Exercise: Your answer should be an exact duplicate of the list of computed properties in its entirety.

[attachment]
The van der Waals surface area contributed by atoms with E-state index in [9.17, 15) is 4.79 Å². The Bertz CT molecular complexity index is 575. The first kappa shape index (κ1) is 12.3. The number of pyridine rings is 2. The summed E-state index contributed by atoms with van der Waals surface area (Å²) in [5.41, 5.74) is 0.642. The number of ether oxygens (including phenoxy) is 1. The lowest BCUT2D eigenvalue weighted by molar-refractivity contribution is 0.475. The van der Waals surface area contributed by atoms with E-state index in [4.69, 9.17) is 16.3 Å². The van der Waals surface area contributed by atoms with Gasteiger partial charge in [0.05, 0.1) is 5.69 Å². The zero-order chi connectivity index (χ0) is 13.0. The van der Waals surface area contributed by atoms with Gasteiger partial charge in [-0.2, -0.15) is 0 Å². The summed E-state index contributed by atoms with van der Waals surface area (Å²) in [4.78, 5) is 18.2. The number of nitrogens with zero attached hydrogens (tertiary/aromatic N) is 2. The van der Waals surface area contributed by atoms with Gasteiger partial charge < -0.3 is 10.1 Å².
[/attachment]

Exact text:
The van der Waals surface area contributed by atoms with E-state index in [9.17, 15) is 4.79 Å². The Bertz CT molecular complexity index is 575. The first kappa shape index (κ1) is 12.3. The number of pyridine rings is 2. The summed E-state index contributed by atoms with van der Waals surface area (Å²) in [5.41, 5.74) is 0.642. The number of ether oxygens (including phenoxy) is 1. The lowest BCUT2D eigenvalue weighted by molar-refractivity contribution is 0.475. The van der Waals surface area contributed by atoms with E-state index in [4.69, 9.17) is 16.3 Å². The van der Waals surface area contributed by atoms with Gasteiger partial charge in [0.05, 0.1) is 5.69 Å². The zero-order chi connectivity index (χ0) is 13.0. The van der Waals surface area contributed by atoms with Gasteiger partial charge in [-0.2, -0.15) is 0 Å². The summed E-state index contributed by atoms with van der Waals surface area (Å²) in [4.78, 5) is 18.2. The number of nitrogens with zero attached hydrogens (tertiary/aromatic N) is 2. The van der Waals surface area contributed by atoms with Gasteiger partial charge < -0.3 is 10.1 Å².